merits or demerits of the eight-
eenth amendment as a national
policy, it is inconceivable that this
or any.other part of the constitution
of the United States should apply
to only a Dart and not the whole of
the American nation. That great
instrument declares that 'this con-
stitution and the laws made in pur-
suance thereof shall be the supreme
law of the land.' But it cannot be
the supreme law of the land if it
can be abrogated by the people of a
part of the land while remaining in
force over the rest of them. Such
a conception destroys the very na-
ture and structure of the constitu-
tion, for if it can be made thus to
qualify one of its provisions it may
be made to qualify all of them. This
would be the end of the constitu-
tion itself.
"In order, therefore, to obtain the
present will of the American people
on this subject of universal contro-
versy, this convention should in the
platform here to be adopted recom-
mend the passage by Congress of a
resolution repealing the eighteenth
amendment and its submission to
the peoplewof the states through con-
ventions whose delegates shall be
chosen upon this issue alone.
"If the people are to pass again
upon this question, let them pass
upon it in such bald, naked and un-
equivocal terms as to make their de-
cision intelligent and certain.

Summer, season of automobile ac-
cidents, finds hundreds injured in
smash-ups being hurried to hospitals1
by the first passing motorist. A,
kindly act, but the worst possible,
thing for the injured one, especially
if fractured bones, internal, or severe1
head injuries have been suffered by;
the victim.
If injuries seem severe, the best
action is to call for a doctor and an1
ambulance from the nearest town,
says Dr. Frederick Coller, director
of the University of Michigan de-
partment of surgery.
Fracture of bones should always
be regarded as serious, Dr. Coller
states, and the patient should not be,
moved until a doctor has examined
him and applied spints. Compound
fractures, where the bones have been
pushed through the skin, should
never be straightened out by a lay-
man, since this pulls the germ-laden
dust of street or road into the
wound increasing tremendously the
chances of serious infection, An
ambulance should be called, if pos-
sible, even in country districts, since
the cramped space of an ordinary
car may aggravate bone fractures
and seriously fatigue an injured per-
son, especially if he suffers from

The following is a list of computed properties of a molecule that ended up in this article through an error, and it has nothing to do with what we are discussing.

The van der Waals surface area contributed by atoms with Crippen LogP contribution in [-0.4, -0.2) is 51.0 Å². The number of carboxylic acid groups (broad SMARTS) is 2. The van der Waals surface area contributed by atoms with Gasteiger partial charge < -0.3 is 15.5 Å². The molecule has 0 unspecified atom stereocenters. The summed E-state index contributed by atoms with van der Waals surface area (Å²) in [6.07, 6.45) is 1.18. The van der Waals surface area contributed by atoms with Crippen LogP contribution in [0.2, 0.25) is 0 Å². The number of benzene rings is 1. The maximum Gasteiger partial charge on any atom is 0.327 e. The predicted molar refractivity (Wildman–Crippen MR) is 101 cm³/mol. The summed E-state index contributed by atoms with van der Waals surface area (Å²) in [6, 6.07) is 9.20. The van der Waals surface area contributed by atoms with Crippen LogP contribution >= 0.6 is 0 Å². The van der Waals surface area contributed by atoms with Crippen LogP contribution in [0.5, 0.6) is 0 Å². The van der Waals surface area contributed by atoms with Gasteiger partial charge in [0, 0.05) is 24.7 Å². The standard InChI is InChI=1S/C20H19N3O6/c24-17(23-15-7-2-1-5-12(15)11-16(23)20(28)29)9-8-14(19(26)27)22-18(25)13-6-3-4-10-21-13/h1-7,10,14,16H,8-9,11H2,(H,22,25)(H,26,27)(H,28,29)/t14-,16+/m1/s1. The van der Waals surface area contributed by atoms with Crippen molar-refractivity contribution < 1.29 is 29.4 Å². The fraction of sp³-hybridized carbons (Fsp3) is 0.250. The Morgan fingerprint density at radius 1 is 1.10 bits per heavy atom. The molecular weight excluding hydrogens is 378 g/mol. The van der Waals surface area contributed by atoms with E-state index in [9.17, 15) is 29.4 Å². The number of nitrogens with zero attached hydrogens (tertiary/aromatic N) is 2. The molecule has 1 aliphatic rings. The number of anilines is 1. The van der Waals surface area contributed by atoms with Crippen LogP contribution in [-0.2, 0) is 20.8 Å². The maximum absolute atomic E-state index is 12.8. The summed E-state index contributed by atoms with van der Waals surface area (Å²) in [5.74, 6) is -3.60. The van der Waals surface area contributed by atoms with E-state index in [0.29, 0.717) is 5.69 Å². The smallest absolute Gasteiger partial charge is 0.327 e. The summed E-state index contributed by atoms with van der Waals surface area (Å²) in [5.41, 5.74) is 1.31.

shock or much pain.
Shock from injuries is a danger
signal everyone should learn to rec-
ognize, declaresrDr. Coller. It is
marked by great pallor, sweating
and a very weak pulse, but rarely
great pain. Loss of blood and ab-
sorption into the blood of damaged
tissue, which is poisonous to the
system, are the causes. Experience
in the World war showed that such
cases should be moved with the least
jarring possible, after temporary
splints have been applied to broken
bones. Moving of patients who are
conscious and in pain should rarely
be undertaken until a physician has
administered morphine. Except when
bleeding is so severe as quickly to
endanger life, skilled hands should
take the injured to a hospital.
Valuable Specimen
Of Brd's Skeleton
Fo lnd in Mseum
The breast bone of a passenger
pigeon, a valuable and almost unique
relic of the millions of these birds
which summered in Michigan during
the youth of our grandparents, has
been found at the University of
Michigan by workers rummaging
among half-forgotten specimens to
be placed on display in the new
University Museums building.
Back in 1837, Dr. Abram Sager,
then professor of zoology and bot-
any, very possibly while dining on
the bird, which regularly graced
thousands of tables in those days.
Intent on preserving a good speci-
men, and probably never suspecting
that his scientific keenness would re-
sult in the only skeletal relic in
Michigan of a bird which nested in
millions in the middle counties of
the- state, Dr. Sager tagged and
boxed the specimen and placed it in
the University collections.
Because it is a portion of a fine
skeleton, the Michigan find is almost
invaluable. There are probably less
than a dozen complete skeletons in
existence, and separate bones, which
tell the naturalist the characteristics
of the bird in life, are as rare.
SWIM at
Newport Beach
Portage Lake
5:-

Dull quizps and lectures are to be
eliminated from a course offered for
the first time in the School of Edu-
cation under the direction of Dean
James B. EUmonson. Listed in the
catalogue of the Summer Session as
education B185s, the course is known